Visualizing Oral Health: Various Imaging Techniques in Dentistry

This blog post was originally published at e-con Systems’ website. It is reprinted here with the permission of e-con Systems.

Dental imaging has revolutionized dentistry, offering dentists a clear view beneath the surface. Explore key techniques like panoramic x-rays & intraoral cameras for improved diagnosis & treatment planning.

The diagnosis and treatment of various dental concerns have been significantly improved by many technological breakthroughs in branches of Dentistry like Endodontics, Orthodontics, Oral and maxillofacial surgery etc. Amongst all the technologies in dentistry, dental imaging has been playing a key role in improving the oral health of patients.

So, if you’re wondering on how exactly the various dental imaging techniques work, keep reading further!

Techniques used in Dental Imaging

If you’ve ever visited your dentist, chances are you would’ve probably seen an image of the insides of your mouth (hopefully, not that of cavities!). Dental Imaging has undergone a variety of transformations, especially in the past two decades.

From the incomprehensible black and white x-ray scans to the high-quality coloured images zooming in on our dental plaques, let’s now see on the various techniques in dental imaging.

Panoramic X-Rays

Panoramic X-Rays or Panoramic Radiography is a 2-dimensional imaging technique that is used to capture the entire mouth – the upper and lower jaws, their temporomandibular (TMJ) joints, all the teeth, the nasal area, and sinuses, in a single image. The images produced by Panoramic X-Rays offer a flat depiction of an otherwise curved jaw structure.

The Panoramic X-Rays imitate the technique of focal plane tomography. Focal Plane Tomography works by imaging a single plane or a part of an object by moving the X-ray generator or detector.  This is done to keep a consistent exposure only on the regions of interest. Here, images taken at multiple planes are used to get the final composite image with a focus on the mouth region, blurring the other parts.

Panoramic X-Rays are used to know the positioning of the wisdom teeth, for their extraction and other purposes. This technique can also be used to plan treatment for dentures, braces, and implants.

However, since this technique is focused on showing the entire mouth in a single picture, it fails to capture the details of other dental concerns. This makes it difficult to diagnose conditions like small caries, periapical disease etc.


Figure 1: Panoramic X-Ray

Cone Beam Computed Tomography (CBCT)

Dental CBCT is generally recommended by physicians when traditional dental or facial x-rays are not sufficient. In Cone Beam Computed Tomography, divergent x-rays in the shape of cone-beams are moved around the regions of interest.

This cone beam x-rays acquire over 600 distinct images, also known as views. A scanning software collects all these images and reconstructs them, resulting in a volume of three-dimensional view of the patient’s dental anatomy.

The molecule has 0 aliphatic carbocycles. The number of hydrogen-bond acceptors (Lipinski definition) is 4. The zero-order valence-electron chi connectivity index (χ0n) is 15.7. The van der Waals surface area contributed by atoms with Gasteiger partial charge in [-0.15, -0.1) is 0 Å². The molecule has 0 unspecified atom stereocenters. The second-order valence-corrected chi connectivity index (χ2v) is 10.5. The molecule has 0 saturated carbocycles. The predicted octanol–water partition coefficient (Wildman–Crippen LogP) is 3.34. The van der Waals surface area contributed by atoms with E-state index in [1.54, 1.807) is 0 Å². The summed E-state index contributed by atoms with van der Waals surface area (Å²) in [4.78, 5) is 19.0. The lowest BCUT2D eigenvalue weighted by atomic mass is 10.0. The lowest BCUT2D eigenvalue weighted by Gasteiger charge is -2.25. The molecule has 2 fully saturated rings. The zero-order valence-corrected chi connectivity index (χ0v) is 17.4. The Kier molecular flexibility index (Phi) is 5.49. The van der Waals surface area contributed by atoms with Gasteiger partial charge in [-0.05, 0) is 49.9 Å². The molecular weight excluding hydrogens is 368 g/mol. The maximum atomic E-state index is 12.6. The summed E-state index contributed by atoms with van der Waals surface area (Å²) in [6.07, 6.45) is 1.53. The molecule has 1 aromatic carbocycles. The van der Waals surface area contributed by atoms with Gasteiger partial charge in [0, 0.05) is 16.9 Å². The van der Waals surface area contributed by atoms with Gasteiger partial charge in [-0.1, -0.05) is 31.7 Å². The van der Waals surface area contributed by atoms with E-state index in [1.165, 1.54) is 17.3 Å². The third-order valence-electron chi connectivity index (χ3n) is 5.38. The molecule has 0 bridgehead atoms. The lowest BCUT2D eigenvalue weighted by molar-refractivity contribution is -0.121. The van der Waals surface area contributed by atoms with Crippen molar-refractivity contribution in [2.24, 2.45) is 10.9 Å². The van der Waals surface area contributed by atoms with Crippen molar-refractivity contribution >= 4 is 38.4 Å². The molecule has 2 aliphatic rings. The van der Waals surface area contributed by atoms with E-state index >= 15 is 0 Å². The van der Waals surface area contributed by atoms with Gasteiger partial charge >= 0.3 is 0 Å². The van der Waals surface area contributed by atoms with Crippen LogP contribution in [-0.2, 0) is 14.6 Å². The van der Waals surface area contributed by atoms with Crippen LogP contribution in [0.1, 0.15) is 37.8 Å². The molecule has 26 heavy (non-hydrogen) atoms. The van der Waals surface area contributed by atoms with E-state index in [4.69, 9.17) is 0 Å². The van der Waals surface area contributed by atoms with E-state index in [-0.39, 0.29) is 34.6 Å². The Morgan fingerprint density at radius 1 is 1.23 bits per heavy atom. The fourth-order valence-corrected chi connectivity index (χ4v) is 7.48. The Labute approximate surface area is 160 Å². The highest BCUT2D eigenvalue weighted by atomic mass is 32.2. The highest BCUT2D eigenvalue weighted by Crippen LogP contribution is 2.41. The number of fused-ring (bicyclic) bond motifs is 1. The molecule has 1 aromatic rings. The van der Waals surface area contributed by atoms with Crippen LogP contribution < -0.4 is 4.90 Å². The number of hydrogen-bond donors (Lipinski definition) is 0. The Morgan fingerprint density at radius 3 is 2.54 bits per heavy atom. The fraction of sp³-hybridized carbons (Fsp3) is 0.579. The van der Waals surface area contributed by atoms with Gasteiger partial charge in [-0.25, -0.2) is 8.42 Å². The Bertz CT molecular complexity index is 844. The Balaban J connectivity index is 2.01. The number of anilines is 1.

This technique is used for the assessment and planning of surgical implants. Cone-beam CT is also the preferred method for presurgical assessment of dental implant sites and for imaging the oral and maxillofacial area.

The Cone Beam Computed Tomography produces high-resolution, detailed images when compared to traditional CT. This technique also offers low-radiation exposure and quick scanning times when compared to traditional CTs. However, CBCT technique is more susceptible to movement artifacts than that of traditional CTs.


Figure 2: Cone Beam CT Imaging

Magnetic Resonance Imaging (MRI)

This is a popular imaging technique in the world of medicine. Here, the region of interest is placed inside a magnetic field which aligns the hydrogen atoms in the organic matter. Then, the radio waves emitted by the MRI machine temporarily shifts the Hydrogen atoms out of alignment.

Once the radio waves are turned off, the hydrogen atoms get back into alignment, emitting energy in the process. This energy is then detected and analyzed by the MRI machine to get detailed images.

The prevalence of MRI in dental imaging is quite low when compared to the other areas of medical imaging. Still, MRI is used as a tool for diagnosing ailments in the dentoalveolar complex (teeth and the alveolar bone that supports the teeth) and other procedures in implant dentistry.


Figure 3: Magnetic Resonance Imaging

Digital Cameras in Dentistry

The introduction of cameras has totally taken the world of dental imaging by storm, adding colour and vibrance. By bringing in clarity and precision to the images, cameras have significantly enhanced diagnostic accuracy and precision.

Cameras in Dentistry have also improved the patients’ comprehension of their own dental concerns and further treatment procedures. This, in turn, has increased the efficiency of the dentist-patient communication. Among these innovations are intraoral cameras, surgical light cameras, dental loupes, and intraoral scanners, each playing a pivotal role in modern dental practices.

Cameras are used to examine magnified regions of the mouth and other hard-to-reach areas. Most of these cameras are connected to screens, facilitating real-time streaming of the dental issues at hand.

Dental cameras help diagnose a lot of oral health problems at their nascent stages, saving a lot of pain and costs to the patients. The real time-streaming feature also helps dentists visualize the oral cavity during surgeries and other complicated procedures. 3D Imaging can be used for planning dental implant placements and various other orthodontic treatments.

Curious to know more about dental cameras and their underlying technologies? Stay updated on our next blog in the dentistry series!

Balaji S
Product Manager, e-con Systems

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